One of the other more recent features is Boost. This is a paid option that pushes your profile to the top of the queue of every Tinder user nearby for 30 minutes, making it much more likely you'll get matches over the next half hour. A single boost costs £3.89, so they're not cheap, but you can get them at a discount by buying packs of five or ten. You can find the Boosts by tapping the purple lightning bolt icon.
Explore is a newer section of the Tinder app, only introduced in 2021 - though it includes some slightly older features. You'll find it to the right of the main swipe tab on the bottom bar.
The Explore section gives you new ways to find matches beyond simply swiping. It includes limited time events like Vibes and Hot Takes - more on them below - but also two ways to access more focussed queues of potential matches.
The first is by interest - you'll see stacks of users based on terms like 'Foodies', 'Thrill Seekers', or 'Early Birds', giving you the chance to only swipe through users that match specific interests or personalities.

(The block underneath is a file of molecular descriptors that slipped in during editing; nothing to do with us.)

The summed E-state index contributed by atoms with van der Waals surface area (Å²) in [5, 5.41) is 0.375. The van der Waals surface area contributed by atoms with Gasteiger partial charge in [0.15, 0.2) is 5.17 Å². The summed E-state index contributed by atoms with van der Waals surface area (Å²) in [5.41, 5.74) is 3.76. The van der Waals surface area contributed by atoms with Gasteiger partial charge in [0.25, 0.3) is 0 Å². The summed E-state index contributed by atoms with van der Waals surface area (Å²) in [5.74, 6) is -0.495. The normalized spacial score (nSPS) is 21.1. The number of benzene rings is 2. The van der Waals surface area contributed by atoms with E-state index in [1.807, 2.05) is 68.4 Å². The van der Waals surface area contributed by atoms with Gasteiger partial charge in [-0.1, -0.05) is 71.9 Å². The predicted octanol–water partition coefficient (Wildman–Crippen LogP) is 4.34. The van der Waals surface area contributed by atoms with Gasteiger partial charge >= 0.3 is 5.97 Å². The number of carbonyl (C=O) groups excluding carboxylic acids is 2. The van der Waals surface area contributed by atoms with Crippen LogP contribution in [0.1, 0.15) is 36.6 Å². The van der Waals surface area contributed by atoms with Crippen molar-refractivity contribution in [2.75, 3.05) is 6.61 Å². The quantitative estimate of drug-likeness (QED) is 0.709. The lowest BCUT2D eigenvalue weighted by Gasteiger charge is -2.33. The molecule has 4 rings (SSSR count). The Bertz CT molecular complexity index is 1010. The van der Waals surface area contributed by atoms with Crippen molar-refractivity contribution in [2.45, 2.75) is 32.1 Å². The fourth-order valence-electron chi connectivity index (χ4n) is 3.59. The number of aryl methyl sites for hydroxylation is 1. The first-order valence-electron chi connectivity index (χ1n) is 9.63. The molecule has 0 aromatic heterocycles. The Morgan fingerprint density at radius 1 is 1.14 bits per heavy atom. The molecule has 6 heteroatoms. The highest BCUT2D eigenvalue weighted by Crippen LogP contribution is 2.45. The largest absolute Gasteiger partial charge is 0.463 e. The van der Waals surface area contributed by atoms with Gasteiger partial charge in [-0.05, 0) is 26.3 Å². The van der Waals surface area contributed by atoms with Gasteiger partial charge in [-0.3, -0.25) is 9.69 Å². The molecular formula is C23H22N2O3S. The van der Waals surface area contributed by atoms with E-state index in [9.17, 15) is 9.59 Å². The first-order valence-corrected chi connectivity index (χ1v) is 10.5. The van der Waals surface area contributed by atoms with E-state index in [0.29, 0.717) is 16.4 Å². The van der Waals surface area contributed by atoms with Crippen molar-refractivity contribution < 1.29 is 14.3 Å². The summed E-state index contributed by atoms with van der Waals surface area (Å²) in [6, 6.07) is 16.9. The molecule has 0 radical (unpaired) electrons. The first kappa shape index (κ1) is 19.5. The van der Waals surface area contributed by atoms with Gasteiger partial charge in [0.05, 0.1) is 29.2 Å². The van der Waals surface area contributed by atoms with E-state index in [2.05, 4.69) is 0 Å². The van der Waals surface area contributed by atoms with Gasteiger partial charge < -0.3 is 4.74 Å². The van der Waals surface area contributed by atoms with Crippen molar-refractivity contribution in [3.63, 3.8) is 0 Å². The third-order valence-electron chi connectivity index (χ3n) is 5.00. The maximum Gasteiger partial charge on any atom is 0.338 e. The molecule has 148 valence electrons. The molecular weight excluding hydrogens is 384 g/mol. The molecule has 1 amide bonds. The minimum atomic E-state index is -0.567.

You'll also have the option to only swipe through profiles that have gone through photo verification in case you're worried about getting catfished. You'll still see all users in your main feed, but at any time can go through exclusively verified users through Explore. If you don't see this option, it may just be because you aren't verified yet yourself - so get on that.
Only officially introduced in 2021, Vibes is a silly name for a pretty straightforward features: quizzes. Every now and then users will get a notification that a Vibes event has started in their area, and you'll also see it in the Explore feed. If you take part, you'll get to answer a series of personality questions - all with a slightly silly tone - but you only get 48 hours to do so.
If you decide to Vibe, your answers will appear on your profile for the next 72 hours, and they'll also pop up in the chat window when you're talking to someone else who took part, giving you a quick 'n easy conversation starter.
Hot Takes are pretty similar to Vibes, but there are a few key differences. Available worldwide for English language users, they're available between 6pm and midnight every day, found in Explore.